Treasure of the Aztecs (original German title Der Schatz der Azteken) is a 1965 Eurowestern directed by Robert Siodmak and based on the novel by Karl May. It is the first film of the dilogy, followed by Pyramid of the Sun God (also 1965). The story is set in 1864 during the French-Mexican war. A German adventurer Dr. Karl Sternau (Lex Barker) appears in Mexico and is involved in the affair of ancient Aztec treasure.
The following weapons were used in the film Treasure of the Aztecs (Der Schatz der Azteken):
Enfield No. 2 Mk.I
Heavily anachronistic Enfield No.2 Mk I revolver with custom pearl or ivory grips is Capt. Verdoja's (Rik Battaglia) personal sidearm. In one scene it is hold by Dr. Sternau (Lex Barker).
Enfield No. 2 Mk.I Original configuration with spurred hammer - .38 S&W
Sternau holds Verdoja's revolver.
A closeup of the revolver, used by Capt. Verdoja in the final scene.
Smith & Wesson Military & Police
Equally anarchonistic Smith & Wesson Military & Police revolvers are used by several characters, including Dr. Sternau (Lex Barker) and Count Alfonso di Rodriganda (Gérard Barray).
Smith & Wesson Model M&P Revolver with 5" Barrel - .38 Special
Sternau holds his M&P revolver.
A bandit fires the M&P revolver in the final scene.
Colt Official Police Target
Mexican Army Lt. Potoca (Gustavo Rojo) is armed with a Colt-style revolver with target sights, possibly Colt Official Police Target, also anachronistic for mid-19th century.
Colt Officer Model Target with 6" barrel - 38 Spl. Manufactured 1937
Potoca holds his revolver during the shootout with bandits.
Another view of the revolver.
Single Action Army
Frank Wilson (Kelo Henderson) carries the Single Action Army-style revolver. It is some modern replica that differs in details from original gun.
Colt Single Action Army with 5.5" barrel known as the "Artillery" model. The most common of the SAA revolvers as it is just the right length. - .45 Long Colt
Wilson holds his revolver.
A more close view of the revolver. Note the lack of the ejector rod.
Wilson, disguised as a French soldier, uses his revolver to break the manacles on Sternau's hands.
Colt 1851 Navy revolvers (probably modern replicas) are used by several of Capt. Verdoja's soldiers and bandits.
Colt 1851 Navy - .36 caliber
A soldier at the left holds the Colt Navy while arresting Andreas Hasenpfeffer.
A bandit holds the Colt Navy during the shootout with Lt. Potoca's men.
During the duel between Count Fernando di Rodriganda (Friedrich von Ledebur) and Count Embarez (Djordje Nenadovic) both hold unknown revolvers.
Fernando di Rodriganda (at the right) holds his revolver while Embarez takes his gun from the box.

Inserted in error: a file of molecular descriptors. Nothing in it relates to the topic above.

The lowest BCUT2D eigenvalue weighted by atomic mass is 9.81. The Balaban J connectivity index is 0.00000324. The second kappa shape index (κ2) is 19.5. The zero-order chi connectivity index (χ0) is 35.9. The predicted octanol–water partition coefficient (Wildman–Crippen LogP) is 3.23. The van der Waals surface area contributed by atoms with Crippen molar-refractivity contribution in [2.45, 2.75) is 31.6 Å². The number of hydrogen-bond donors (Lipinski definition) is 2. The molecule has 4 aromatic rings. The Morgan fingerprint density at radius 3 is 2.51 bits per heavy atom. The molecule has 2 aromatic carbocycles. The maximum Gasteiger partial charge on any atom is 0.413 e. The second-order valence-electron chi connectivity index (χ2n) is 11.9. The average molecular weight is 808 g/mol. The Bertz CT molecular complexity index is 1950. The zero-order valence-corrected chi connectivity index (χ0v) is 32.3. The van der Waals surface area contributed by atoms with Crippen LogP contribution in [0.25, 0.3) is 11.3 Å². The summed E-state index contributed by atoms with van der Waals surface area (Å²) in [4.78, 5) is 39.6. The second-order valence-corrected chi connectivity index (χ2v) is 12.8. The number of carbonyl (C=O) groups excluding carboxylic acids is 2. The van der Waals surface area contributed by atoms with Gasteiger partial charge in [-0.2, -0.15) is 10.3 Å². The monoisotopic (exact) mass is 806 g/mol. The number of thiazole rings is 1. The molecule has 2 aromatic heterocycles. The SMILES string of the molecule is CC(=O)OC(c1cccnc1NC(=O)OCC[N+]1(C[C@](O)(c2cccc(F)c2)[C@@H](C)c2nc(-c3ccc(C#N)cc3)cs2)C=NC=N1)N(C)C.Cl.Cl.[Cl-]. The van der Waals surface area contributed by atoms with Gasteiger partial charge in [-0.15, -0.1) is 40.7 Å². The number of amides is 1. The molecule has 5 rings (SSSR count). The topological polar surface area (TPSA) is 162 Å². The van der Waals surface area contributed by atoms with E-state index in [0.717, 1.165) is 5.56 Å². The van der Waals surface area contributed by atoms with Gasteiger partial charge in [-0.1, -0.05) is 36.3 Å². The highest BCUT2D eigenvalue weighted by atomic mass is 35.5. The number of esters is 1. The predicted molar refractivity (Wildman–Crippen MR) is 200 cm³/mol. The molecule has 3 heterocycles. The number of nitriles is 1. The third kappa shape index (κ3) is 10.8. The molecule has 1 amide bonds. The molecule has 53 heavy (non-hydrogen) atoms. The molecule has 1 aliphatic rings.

In a continuity error in the final scene Capt. Lazoro Verdoja's (Rik Battaglia) Enfield No.2 Mk I switches to a different, unidentified revolver.
Another view of Verdoja's revolver.
Percussion Cap Pistol
Andreas Hasenpfeffer (Ralf Wolter) is armed with a single-shot Percussion Cap Pistol. The pistol is seen more close in the second part, resembling Chatellerault Cavalry Model 1833.
Chatellerault Model 1833 Cavalry Pistol - .69 cal
Hasenpfeffer draws the pistol.
Percussion Cap Carbine
Most Mexican soldiers, armed peasants and bandits carry percussion cap short muskets. These guns resemble 1862 Richmond Carbine but have differently placed barrel bands and the brass patch box on the buttstock, similar to the one seen on Model 1841 Mississippi Rifle. This gun may be carbine version of the Remington 1863 Zouave.
Remington 1863 Zouave carbine.
Mounted soldiers at the left hold percussion cap carbines. The brass patch box on the buttstock can be seen.
A soldier in center holds the carbine. Note the position of barrel bands.
A soldier fires his musket single-hand.
Remington 1863 Zouave
Some long-barreled percussion cap muskets are also seen, mostly used by French soldiers. They probably stand for French Minie rifled muskets but, it's most likely the Remington 1863 Zouaves, that also appeared in the second part of this dilogy..
Remington 1863 Zouave Rifle - .58 Minie ball
A Mexican soldier holds the musket. Note the partly seen patch box on the buttstock and rear sight.
A French soldier at the left carries the musket. Note the sling, attached to trigger guard and barrel bands position.
Two French soldiers with muskets, fitted with typical French "épée" bayonets of 1886 pattern. Note the barrel bands position.
Percussion Cap Musket
The unknown percussion cap musket can be seen in the hands of the French soldier.
A French soldier holds the musket that is fitted with oversized prop bayonet Note, that this gun lacks barrel bands.
A Napoleonic-style cannon is seen in Juarez' field camp.
The cannon under the Mexican banner.